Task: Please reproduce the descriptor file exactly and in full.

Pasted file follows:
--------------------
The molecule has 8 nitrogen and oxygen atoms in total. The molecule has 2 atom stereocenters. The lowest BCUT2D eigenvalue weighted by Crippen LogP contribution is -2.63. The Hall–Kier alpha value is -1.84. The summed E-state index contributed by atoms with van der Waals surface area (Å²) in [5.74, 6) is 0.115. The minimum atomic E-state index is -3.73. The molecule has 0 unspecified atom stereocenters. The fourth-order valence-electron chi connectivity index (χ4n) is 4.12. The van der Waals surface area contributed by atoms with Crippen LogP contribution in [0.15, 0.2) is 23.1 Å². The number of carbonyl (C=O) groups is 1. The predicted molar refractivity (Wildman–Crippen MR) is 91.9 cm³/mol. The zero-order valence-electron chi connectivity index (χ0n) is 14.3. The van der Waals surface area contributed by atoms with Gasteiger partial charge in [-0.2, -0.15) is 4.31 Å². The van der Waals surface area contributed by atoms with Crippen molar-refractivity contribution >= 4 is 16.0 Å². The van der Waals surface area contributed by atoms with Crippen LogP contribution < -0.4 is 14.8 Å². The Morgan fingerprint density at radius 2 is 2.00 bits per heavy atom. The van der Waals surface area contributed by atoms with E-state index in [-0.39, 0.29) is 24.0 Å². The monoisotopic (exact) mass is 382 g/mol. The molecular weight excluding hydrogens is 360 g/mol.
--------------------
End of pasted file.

The molecule has 8 nitrogen and oxygen atoms in total. The molecule has 2 atom stereocenters. The lowest BCUT2D eigenvalue weighted by Crippen LogP contribution is -2.63. The Hall–Kier alpha value is -1.84. The summed E-state index contributed by atoms with van der Waals surface area (Å²) in [5.74, 6) is 0.115. The minimum atomic E-state index is -3.73. The molecule has 0 unspecified atom stereocenters. The fourth-order valence-electron chi connectivity index (χ4n) is 4.12. The van der Waals surface area contributed by atoms with Crippen LogP contribution in [0.15, 0.2) is 23.1 Å². The number of carbonyl (C=O) groups is 1. The predicted molar refractivity (Wildman–Crippen MR) is 91.9 cm³/mol. The zero-order valence-electron chi connectivity index (χ0n) is 14.3. The van der Waals surface area contributed by atoms with Gasteiger partial charge in [-0.2, -0.15) is 4.31 Å². The van der Waals surface area contributed by atoms with Crippen molar-refractivity contribution >= 4 is 16.0 Å². The van der Waals surface area contributed by atoms with Crippen LogP contribution < -0.4 is 14.8 Å². The Morgan fingerprint density at radius 2 is 2.00 bits per heavy atom. The van der Waals surface area contributed by atoms with E-state index in [-0.39, 0.29) is 24.0 Å². The monoisotopic (exact) mass is 382 g/mol. The molecular weight excluding hydrogens is 360 g/mol.